When the Human Genome Project (HPG) was hot news in the press five to ten years ago, there was a flurry of stories about a fascinating field of study called epigenetics. The epigenome, we were told, was a system whereby individual gene sequences (stretches of DNA) could be turned on or off or made to function at higher or lower levels.


These stories-also spurred by biologist Edward O. Wilson’s discussion of epigenetics in his 1998 book Consilience-tended to fall into the broad category. The peg for articles like those from Sue Goetinck for the Albany Times Union in 2003, and Sharon Begley for The Wall Street Journal in 2004, was that understanding epigenetic impacts would unlock the mysteries of diseases such as schizophrenia and certain cancers.


Readers heard a lot about the seemingly mystical area of study, with epigenetics being introduced in italics or quotation marks (or handed over to euphemisms like the headline to Begley’s Journal piece calling it “a second, secret genetic code”); these broad, introductory stories are the kind that get written when journalists don’t have a lot of focused, scientific research with which to show their subject-in this case, epigenetics-in action. And that’s fine.


Now we’re seeing epigenetics crop up in the press again. This time, specific studies abound, but that earlier, solid exposition on what epigenetics is from a broader perspective is often missing. Begley, now at Newsweek, deftly wove some key details into a likeably science-heavy study, which found that abuse may increase the risk of suicide in adults because it alters gene expression in a part of the brain associated with mental health disorders:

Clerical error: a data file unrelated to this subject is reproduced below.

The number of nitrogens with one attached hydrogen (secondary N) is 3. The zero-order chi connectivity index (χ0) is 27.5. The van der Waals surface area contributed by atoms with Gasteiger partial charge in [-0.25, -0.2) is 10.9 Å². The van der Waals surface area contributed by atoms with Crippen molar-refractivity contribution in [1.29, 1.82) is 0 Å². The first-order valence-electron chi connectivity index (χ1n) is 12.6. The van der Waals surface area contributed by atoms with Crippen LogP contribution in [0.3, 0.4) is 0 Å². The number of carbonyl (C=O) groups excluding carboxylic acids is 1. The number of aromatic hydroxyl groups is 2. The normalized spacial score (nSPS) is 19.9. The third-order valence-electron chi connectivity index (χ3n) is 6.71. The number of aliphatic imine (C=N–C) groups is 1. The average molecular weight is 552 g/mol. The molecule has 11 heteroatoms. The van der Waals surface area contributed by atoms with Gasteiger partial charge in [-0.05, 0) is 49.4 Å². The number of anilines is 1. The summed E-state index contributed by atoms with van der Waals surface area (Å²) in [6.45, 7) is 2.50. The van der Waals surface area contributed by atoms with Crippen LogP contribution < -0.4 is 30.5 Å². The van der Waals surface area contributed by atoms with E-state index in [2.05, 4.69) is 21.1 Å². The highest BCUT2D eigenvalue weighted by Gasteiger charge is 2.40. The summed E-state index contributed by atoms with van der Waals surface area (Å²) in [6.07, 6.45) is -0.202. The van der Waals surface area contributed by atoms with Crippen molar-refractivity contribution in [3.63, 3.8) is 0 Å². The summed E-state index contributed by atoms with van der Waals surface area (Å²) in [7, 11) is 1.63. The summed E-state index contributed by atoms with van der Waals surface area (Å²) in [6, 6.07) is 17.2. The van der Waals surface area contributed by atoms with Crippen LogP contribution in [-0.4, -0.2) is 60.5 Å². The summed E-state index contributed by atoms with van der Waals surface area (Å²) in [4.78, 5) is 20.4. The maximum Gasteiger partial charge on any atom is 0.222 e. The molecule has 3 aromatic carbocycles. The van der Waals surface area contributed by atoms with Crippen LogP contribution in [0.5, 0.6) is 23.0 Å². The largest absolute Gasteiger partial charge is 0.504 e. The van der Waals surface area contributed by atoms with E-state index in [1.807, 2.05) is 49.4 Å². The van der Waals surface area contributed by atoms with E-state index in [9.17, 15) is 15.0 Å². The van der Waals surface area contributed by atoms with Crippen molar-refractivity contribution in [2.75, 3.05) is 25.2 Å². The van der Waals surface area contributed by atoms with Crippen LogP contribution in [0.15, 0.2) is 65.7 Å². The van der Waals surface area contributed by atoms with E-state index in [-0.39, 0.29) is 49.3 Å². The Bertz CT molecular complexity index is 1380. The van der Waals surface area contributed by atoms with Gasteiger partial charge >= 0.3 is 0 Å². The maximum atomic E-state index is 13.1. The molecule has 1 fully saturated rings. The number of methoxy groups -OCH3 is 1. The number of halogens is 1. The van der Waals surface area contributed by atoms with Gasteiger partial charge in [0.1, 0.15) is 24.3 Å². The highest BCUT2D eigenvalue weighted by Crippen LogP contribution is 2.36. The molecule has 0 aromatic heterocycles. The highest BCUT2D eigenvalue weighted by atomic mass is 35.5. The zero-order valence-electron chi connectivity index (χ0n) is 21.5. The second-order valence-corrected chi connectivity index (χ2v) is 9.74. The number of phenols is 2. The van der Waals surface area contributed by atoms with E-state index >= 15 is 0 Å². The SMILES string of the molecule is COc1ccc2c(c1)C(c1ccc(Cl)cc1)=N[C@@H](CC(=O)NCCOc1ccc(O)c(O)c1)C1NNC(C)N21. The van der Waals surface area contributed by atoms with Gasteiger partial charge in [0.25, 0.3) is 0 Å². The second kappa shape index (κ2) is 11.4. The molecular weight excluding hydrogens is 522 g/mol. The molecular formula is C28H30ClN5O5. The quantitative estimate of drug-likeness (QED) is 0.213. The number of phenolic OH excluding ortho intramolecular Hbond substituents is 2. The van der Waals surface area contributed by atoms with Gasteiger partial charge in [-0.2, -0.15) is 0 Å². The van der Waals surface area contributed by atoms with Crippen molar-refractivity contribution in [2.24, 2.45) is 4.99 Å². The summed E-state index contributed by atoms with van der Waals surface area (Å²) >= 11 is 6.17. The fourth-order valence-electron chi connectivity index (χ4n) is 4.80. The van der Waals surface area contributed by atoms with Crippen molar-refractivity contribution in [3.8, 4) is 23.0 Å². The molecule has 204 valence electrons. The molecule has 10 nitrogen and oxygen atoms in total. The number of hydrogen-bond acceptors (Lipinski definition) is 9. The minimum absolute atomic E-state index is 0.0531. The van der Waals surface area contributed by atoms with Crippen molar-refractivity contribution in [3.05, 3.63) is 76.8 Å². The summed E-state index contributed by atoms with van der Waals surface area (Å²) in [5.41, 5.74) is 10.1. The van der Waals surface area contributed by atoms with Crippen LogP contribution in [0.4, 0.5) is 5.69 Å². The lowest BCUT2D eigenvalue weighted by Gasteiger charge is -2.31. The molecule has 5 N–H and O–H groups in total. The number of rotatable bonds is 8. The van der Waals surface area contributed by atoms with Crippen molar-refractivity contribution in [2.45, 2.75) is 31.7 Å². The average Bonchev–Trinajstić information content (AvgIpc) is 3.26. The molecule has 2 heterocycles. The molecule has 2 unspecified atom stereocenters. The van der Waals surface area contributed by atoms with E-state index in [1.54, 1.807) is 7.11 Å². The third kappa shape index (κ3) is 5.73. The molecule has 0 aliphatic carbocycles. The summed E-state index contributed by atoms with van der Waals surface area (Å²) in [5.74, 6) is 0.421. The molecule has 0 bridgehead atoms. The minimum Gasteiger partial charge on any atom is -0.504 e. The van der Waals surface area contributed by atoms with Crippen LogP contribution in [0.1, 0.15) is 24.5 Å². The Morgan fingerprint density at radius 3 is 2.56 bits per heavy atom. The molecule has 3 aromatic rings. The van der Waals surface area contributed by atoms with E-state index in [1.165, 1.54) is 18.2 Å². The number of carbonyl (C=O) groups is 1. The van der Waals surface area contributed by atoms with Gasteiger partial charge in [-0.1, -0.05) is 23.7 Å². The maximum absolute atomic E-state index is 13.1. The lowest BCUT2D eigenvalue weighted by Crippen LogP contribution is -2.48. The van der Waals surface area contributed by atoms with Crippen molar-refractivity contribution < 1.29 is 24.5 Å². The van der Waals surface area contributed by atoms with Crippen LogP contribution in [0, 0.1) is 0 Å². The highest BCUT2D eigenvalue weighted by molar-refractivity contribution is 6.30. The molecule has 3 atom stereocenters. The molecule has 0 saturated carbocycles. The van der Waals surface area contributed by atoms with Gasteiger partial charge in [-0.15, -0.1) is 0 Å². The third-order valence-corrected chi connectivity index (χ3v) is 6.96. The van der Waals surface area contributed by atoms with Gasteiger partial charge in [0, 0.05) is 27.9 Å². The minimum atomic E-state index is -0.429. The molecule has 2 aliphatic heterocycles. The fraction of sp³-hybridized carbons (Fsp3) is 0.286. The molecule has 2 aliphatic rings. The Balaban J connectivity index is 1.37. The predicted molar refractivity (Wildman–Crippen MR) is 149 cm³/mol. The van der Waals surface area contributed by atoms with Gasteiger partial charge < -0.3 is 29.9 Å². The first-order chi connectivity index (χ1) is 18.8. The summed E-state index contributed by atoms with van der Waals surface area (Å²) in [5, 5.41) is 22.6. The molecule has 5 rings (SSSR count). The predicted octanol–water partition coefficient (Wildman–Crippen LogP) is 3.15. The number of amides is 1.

What the scientists did not find was any significant differences in the two groups’ gene sequences-that is, the strings of As, Ts, Cs and Gs that make up the double helix were basically the same.

But there were stark differences in the on-off setting of genes that work in the brain’s hippocampus. In the suicides, the genes were turned off like lights during a blackout, the McGill scientists report.


Unfortunately, not all reporters have the kind of familiarity with epigenetic science that allowed Begley to be so concise. Recent, longer articles about the potential link between chemical exposure and decreased male fertility gave shorter shrift to the underlying field research. The Sydney Morning Herald, for example, published a feature story in April, “Case of the disappearing dads”, that referred to the “the new science known as ‘epigenetics.’” The article had a line about the “chemical tags” that can silence or mute gene expression and a good analogy from a scientist who said, “Imagine that genes are like the hardware in a computer. Epigenetics is like the software. If you muck up either, you’ll get infertility.” But the reporter also quotes the same source saying that epigenetics “controls how tightly your DNA is packed,” which is confusing and unclear.


In February, the Guardian in London published a fluff-filled story about the same research that hardly mentioned epigenetics at all, except to say that it is “where chemicals in the environment can switch genes in the body on and off.”


The most well-known process (and unfortunately, it is often given status as the whole of epigenetic science) by which gene expression is turned “on and off” is called methylation. Such specifics are not, and should not be, beyond the public’s grasp, yet precise writing is still mostly relegated to the dedicated scientific press.


In a short article in New Scientist about the link between child abuse and suicide, Alison Motluk was able to get in a line about why one researcher thinks that the “altered methylation is the result of child abuse and not suicide itself, and is now studying suicide victims who have not suffered abuse to confirm this.”

Russ Juskalian is a contributor to The Observatory and a freelance writer.